Mandatory Credit: David Richard-USA TODAY Sports

We need to talk about Gleyber Torres again. And yes, it’s that talk.

Torres’ latest offense? Mishandling what should have been an easy double-play ball in the eighth inning of Monday’s game in Toronto. Torres’ Yankees won 7-4, but were leading 7-0 before his error led to the Blue Jays’ rally.

And on the hitting side, Torres is batting a flat and uninspiring .257. Not even six home runs and a .789 OPS make it look better. Forget that he had two hits on Tuesday. Two outs on the bases and more fielding mistakes almost negate them.

This has been the common narrative for Torres every year since 2020. Between injuries and overcompensating for power since a juiced ball-fueled 38-homer campaign in 2019, this is who he is now. A streaky overall hitter with 20-home run potential who might have some clutch hits scattered throughout a season.

That’s a far cry from the supposed next star the Yankees acquired from the Cubs in 2016. A clean, mean, contact hitting machine whose potential screamed hockey legend Pavel Datsyuk but with a baseball bat in his hands.

Now, Torres seems more primed for the same path as Slap Shot hero Reggie Dunlop. A nice enough guy with a few good seasons under his belt before turning journeyman and maybe sticking around the game just long enough to have that extra 15 minutes of fame.

The Yankees don’t have many reasons to keep Torres around either. Oswald Peraza might have lost the starting shortstop’s role to Anthony Volpe, but he’s still beloved in the organization. He’s also still just 22 years old and his bat’s power potential seems to be rising. Better yet, his price tag is significantly less than Torres’, who’s making just under $10 million this season and has one more arbitration year before free agency.

It’s pretty obvious what general manager Brian Cashman should do. The question is if he will. He came pretty close to trading Torres to the Marlins for righty Pablo Lopez last year before talks fell through. Torres is his old streaky self again this season. Meanwhile, Lopez was traded to the Twins and just signed a new contract.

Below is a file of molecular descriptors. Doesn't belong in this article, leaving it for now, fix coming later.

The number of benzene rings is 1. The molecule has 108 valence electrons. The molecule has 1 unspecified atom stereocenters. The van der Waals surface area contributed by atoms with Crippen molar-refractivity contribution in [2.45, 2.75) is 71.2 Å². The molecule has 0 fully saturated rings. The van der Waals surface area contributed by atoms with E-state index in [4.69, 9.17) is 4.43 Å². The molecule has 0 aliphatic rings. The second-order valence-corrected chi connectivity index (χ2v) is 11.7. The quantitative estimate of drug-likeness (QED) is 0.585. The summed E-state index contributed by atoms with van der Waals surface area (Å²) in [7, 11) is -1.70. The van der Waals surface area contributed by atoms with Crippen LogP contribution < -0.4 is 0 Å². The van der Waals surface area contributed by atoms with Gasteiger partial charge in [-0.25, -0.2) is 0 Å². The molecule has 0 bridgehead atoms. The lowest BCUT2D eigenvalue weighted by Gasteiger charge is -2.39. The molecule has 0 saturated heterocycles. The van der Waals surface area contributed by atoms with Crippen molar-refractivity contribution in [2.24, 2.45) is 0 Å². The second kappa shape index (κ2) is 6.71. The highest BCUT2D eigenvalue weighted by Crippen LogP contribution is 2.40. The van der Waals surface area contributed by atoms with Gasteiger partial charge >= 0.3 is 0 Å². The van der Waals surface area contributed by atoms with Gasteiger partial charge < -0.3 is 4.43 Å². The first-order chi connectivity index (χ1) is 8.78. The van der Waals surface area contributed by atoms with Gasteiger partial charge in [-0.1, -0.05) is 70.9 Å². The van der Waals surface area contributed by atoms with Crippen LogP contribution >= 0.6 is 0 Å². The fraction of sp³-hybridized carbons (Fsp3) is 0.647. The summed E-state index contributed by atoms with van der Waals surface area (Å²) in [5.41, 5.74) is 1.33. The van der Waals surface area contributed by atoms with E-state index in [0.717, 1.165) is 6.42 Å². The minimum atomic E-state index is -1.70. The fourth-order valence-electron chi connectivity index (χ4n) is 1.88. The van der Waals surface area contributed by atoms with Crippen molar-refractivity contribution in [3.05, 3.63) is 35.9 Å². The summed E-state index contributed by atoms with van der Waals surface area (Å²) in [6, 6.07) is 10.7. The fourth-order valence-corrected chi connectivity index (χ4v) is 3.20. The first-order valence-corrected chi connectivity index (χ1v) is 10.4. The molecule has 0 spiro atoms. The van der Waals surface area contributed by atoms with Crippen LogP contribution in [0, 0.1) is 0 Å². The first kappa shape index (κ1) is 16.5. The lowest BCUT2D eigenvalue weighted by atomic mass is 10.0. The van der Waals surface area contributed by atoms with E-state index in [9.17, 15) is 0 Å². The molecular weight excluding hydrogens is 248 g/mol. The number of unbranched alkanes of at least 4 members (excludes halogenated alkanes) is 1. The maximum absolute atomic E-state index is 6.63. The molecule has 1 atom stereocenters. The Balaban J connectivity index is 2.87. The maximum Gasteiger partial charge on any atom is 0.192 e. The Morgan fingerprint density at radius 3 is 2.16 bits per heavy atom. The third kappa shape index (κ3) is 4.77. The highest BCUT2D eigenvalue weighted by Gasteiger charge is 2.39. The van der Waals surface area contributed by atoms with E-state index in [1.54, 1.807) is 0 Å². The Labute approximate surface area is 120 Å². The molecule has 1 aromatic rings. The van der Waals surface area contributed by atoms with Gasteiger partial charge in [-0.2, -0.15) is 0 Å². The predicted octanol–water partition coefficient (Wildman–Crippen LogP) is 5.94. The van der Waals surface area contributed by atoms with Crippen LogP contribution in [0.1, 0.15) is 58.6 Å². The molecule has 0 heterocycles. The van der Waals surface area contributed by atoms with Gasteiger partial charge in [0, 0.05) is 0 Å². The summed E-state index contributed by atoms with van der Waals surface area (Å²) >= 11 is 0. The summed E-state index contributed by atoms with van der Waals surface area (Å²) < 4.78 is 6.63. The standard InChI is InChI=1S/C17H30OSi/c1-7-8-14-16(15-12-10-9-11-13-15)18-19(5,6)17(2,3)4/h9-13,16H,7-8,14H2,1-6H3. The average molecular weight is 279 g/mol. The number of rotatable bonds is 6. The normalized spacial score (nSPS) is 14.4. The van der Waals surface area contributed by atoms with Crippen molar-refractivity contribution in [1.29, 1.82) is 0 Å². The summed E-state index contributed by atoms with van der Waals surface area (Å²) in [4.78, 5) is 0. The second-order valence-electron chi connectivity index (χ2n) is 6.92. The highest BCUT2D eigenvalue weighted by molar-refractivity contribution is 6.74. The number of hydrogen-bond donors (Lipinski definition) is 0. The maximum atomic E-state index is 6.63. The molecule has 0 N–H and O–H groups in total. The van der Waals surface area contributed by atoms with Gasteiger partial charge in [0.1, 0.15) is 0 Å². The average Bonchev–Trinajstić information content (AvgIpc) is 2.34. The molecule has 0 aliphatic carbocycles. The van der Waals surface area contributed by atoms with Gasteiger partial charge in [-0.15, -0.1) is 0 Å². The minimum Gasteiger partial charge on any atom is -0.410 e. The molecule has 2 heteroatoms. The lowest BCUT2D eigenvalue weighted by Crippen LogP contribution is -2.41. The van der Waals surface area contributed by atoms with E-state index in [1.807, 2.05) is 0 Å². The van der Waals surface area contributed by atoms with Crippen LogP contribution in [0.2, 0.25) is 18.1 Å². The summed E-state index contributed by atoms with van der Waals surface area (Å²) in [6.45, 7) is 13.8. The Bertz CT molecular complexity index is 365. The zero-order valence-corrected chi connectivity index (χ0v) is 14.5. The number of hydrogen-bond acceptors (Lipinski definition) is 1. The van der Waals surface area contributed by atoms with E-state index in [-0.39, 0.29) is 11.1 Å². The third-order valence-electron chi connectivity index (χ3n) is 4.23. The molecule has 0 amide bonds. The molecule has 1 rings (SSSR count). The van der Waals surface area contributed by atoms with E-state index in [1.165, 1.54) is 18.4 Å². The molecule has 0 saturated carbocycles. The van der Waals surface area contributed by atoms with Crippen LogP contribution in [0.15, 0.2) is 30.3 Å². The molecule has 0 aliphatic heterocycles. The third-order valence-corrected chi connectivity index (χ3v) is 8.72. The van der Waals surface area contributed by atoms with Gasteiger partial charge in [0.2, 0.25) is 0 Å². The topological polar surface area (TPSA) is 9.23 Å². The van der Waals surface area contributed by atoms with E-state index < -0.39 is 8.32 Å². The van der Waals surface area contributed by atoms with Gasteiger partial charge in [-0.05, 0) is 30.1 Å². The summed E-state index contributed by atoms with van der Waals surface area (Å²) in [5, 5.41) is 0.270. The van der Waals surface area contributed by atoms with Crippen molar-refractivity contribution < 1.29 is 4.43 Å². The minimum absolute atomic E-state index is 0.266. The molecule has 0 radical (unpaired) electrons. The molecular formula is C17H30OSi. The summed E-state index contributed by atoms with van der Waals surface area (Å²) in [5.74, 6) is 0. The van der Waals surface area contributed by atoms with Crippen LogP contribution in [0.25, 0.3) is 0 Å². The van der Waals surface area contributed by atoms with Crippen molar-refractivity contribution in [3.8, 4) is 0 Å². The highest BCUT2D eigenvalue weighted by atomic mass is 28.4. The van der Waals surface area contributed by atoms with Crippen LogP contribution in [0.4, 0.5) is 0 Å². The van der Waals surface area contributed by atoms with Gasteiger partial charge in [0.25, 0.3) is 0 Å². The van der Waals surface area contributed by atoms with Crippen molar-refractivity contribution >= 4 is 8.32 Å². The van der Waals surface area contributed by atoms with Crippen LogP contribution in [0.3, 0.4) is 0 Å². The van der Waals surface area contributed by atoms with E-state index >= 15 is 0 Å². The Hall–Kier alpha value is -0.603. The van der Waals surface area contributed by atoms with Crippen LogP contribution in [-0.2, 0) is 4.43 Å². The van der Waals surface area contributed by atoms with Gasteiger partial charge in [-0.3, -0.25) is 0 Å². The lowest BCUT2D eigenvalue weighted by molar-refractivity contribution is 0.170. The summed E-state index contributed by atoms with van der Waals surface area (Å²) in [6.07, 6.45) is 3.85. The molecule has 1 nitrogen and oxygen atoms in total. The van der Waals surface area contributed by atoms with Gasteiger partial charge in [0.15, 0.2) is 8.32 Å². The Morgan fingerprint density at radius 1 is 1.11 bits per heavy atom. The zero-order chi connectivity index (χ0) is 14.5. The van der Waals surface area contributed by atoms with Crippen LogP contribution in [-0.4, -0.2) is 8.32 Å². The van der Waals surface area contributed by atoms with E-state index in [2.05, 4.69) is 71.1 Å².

Lucky for the Yankees, Torres is nowhere close to Aaron Hicks/Joey Gallo territory. He’s still a very good young player with plenty to offer this team. His strikeout rate (K%) has dropped nearly ten points to 12.7%. He could easily be a Yankee all season long.

Except the Yankees know exactly who Torres is at this point. His bat isn’t nearly consistent enough to justify the -34 career outs above average (OAA) or -2 defensive runs saved (DRS) at second base. Better to trade him this summer and maybe get a decent return than wait a year and make him headline a Cashman overpay for maybe a rental. We all know it’s time. Out with Torres, in with Peraza.

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Josh Benjamin has been a staff writer at ESNY since 2018. He has had opinions about everything, especially the Yankees and Knicks. He co-hosts the “Bleacher Creatures” podcast and is always looking for new pieces of sports history to uncover, usually with a Yankee Tavern chicken parm sub in hand.